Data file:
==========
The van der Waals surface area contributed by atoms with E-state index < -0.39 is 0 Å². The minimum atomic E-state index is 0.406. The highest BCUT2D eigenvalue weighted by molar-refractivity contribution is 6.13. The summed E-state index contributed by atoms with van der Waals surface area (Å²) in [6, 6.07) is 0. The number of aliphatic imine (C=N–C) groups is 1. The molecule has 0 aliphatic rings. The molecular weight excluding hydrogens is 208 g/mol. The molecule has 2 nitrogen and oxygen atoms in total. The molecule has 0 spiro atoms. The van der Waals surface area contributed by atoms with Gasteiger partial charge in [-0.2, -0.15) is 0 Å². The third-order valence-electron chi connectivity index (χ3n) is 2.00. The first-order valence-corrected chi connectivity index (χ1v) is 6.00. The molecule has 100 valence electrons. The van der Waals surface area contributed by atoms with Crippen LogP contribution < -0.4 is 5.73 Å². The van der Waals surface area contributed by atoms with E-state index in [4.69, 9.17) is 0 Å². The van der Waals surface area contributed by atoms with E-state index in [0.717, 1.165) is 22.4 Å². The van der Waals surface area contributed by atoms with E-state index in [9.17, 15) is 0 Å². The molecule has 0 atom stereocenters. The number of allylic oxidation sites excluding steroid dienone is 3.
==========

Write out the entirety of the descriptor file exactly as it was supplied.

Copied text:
The van der Waals surface area contributed by atoms with E-state index < -0.39 is 0 Å². The minimum atomic E-state index is 0.406. The highest BCUT2D eigenvalue weighted by molar-refractivity contribution is 6.13. The summed E-state index contributed by atoms with van der Waals surface area (Å²) in [6, 6.07) is 0. The number of aliphatic imine (C=N–C) groups is 1. The molecule has 0 aliphatic rings. The molecular weight excluding hydrogens is 208 g/mol. The molecule has 2 nitrogen and oxygen atoms in total. The molecule has 0 spiro atoms. The van der Waals surface area contributed by atoms with Gasteiger partial charge in [-0.2, -0.15) is 0 Å². The third-order valence-electron chi connectivity index (χ3n) is 2.00. The first-order valence-corrected chi connectivity index (χ1v) is 6.00. The molecule has 100 valence electrons. The van der Waals surface area contributed by atoms with Crippen LogP contribution < -0.4 is 5.73 Å². The van der Waals surface area contributed by atoms with E-state index in [4.69, 9.17) is 0 Å². The van der Waals surface area contributed by atoms with E-state index in [0.717, 1.165) is 22.4 Å². The van der Waals surface area contributed by atoms with E-state index in [9.17, 15) is 0 Å². The molecule has 0 atom stereocenters. The number of allylic oxidation sites excluding steroid dienone is 3.